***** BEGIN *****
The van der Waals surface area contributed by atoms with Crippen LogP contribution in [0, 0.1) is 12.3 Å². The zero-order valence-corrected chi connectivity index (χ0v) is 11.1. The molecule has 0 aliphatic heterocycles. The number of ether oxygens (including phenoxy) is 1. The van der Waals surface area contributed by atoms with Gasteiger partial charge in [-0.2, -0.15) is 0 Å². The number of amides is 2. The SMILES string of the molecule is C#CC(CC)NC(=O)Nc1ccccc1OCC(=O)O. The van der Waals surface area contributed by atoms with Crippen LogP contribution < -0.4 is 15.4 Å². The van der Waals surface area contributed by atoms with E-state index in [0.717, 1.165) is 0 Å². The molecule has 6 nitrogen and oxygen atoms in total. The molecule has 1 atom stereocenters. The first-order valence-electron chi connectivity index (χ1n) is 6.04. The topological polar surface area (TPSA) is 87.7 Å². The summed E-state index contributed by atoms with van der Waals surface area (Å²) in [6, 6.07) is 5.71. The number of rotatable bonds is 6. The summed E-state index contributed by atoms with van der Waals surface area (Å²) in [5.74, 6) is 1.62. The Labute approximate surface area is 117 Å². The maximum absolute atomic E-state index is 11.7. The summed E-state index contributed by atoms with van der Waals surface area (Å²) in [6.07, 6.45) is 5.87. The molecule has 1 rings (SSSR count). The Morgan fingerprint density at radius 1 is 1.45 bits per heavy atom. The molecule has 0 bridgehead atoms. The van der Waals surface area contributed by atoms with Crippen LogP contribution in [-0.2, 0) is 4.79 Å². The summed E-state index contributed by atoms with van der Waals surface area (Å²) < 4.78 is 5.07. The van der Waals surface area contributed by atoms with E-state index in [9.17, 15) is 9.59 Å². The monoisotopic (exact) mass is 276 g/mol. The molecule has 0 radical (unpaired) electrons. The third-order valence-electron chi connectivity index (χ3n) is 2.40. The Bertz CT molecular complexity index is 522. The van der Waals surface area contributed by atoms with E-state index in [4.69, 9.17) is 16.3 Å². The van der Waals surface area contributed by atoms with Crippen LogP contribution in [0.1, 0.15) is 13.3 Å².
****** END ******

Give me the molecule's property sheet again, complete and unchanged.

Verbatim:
The van der Waals surface area contributed by atoms with Crippen LogP contribution in [0, 0.1) is 12.3 Å². The zero-order valence-corrected chi connectivity index (χ0v) is 11.1. The molecule has 0 aliphatic heterocycles. The number of ether oxygens (including phenoxy) is 1. The van der Waals surface area contributed by atoms with Gasteiger partial charge in [-0.2, -0.15) is 0 Å². The number of amides is 2. The SMILES string of the molecule is C#CC(CC)NC(=O)Nc1ccccc1OCC(=O)O. The van der Waals surface area contributed by atoms with Crippen LogP contribution < -0.4 is 15.4 Å². The van der Waals surface area contributed by atoms with E-state index in [0.717, 1.165) is 0 Å². The molecule has 6 nitrogen and oxygen atoms in total. The molecule has 1 atom stereocenters. The first-order valence-electron chi connectivity index (χ1n) is 6.04. The topological polar surface area (TPSA) is 87.7 Å². The summed E-state index contributed by atoms with van der Waals surface area (Å²) in [6, 6.07) is 5.71. The number of rotatable bonds is 6. The summed E-state index contributed by atoms with van der Waals surface area (Å²) in [5.74, 6) is 1.62. The Labute approximate surface area is 117 Å². The maximum absolute atomic E-state index is 11.7. The summed E-state index contributed by atoms with van der Waals surface area (Å²) in [6.07, 6.45) is 5.87. The molecule has 1 rings (SSSR count). The Morgan fingerprint density at radius 1 is 1.45 bits per heavy atom. The molecule has 0 bridgehead atoms. The van der Waals surface area contributed by atoms with Crippen LogP contribution in [-0.2, 0) is 4.79 Å². The summed E-state index contributed by atoms with van der Waals surface area (Å²) < 4.78 is 5.07. The van der Waals surface area contributed by atoms with E-state index in [9.17, 15) is 9.59 Å². The monoisotopic (exact) mass is 276 g/mol. The molecule has 0 radical (unpaired) electrons. The third-order valence-electron chi connectivity index (χ3n) is 2.40. The Bertz CT molecular complexity index is 522. The van der Waals surface area contributed by atoms with E-state index in [4.69, 9.17) is 16.3 Å². The van der Waals surface area contributed by atoms with Crippen LogP contribution in [0.1, 0.15) is 13.3 Å².